Take Calculus To Fail Algebra

harpazo

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Do you agree with the statement that too often students take calculus to fail algebra?
 

LCKurtz

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Students often fail calculus because they haven't mastered algebra, if that's what you mean.
 

HallsofIvy

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What you wrote was that "many students take Calculus for the purpose of failing algebra"! I doubt that is what you intended!
 

harpazo

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What I said is that students can do the calculus part of questions but when it comes to simplifying the problem as much as possible, which involves lots of algebra, for example, they get lost and fail the algebra part of calculus. For example, if you tell calculus 1 students to find dy/dx of (2x)/(x - 2), they can do it easily. However, simplifying the fraction after applying the quotient rule involves algebra, which they have forgotten and/or did not learn well before stepping into calculus 1. I hope what I mean is clear.
 

Dr.Peterson

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I guess you're saying, "Too often students take calculus, only to fail the algebra aspects of the course". That is surely true.

I've often told students that calculus is where they will finally learn algebra (because they are forced to use it heavily without support); I don't mention the alternative, that they will fail calculus because they didn't put enough effort into the algebra.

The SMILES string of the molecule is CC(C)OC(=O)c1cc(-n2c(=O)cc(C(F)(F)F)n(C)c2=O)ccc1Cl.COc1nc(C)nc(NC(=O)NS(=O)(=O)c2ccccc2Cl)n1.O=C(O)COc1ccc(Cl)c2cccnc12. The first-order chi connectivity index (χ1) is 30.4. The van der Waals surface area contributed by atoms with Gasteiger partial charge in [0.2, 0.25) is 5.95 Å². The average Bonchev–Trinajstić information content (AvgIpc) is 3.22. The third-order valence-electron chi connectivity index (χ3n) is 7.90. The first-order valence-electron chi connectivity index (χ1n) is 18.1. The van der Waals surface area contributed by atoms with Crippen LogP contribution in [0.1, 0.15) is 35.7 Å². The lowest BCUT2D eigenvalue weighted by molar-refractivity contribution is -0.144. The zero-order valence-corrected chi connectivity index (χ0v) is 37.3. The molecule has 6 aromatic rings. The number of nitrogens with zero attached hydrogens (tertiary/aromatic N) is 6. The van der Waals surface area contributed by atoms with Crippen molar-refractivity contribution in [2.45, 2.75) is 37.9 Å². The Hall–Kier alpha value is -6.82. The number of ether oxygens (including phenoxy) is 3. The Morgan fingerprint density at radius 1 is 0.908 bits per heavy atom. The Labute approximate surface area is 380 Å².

HallsofIvy

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No, that was NOT what you said!

You said "Do you agree with the statement that too often students take calculus to fail algebra?"
That is not the same as "they get lost and fail the algebra part of calculus"!

(Okay, it's probably just a translation problem. In colloquial English, "to do something" would be interpreted as "in order to do something".)
 

harpazo

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No, that was NOT what you said!

You said "Do you agree with the statement that too often students take calculus to fail algebra?"
That is not the same as "they get lost and fail the algebra part of calculus"!

(Okay, it's probably just a translation problem. In colloquial English, "to do something" would be interpreted as "in order to do something".)
Read Dr. Peterson's reply.
 

harpazo

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I guess you're saying, "Too often students take calculus, only to fail the algebra aspects of the course". That is surely true.

I've often told students that calculus is where they will finally learn algebra (because they are forced to use it heavily without support); I don't mention the alternative, that they will fail calculus because they didn't put enough effort into the algebra.
Exactly. You said it better than me.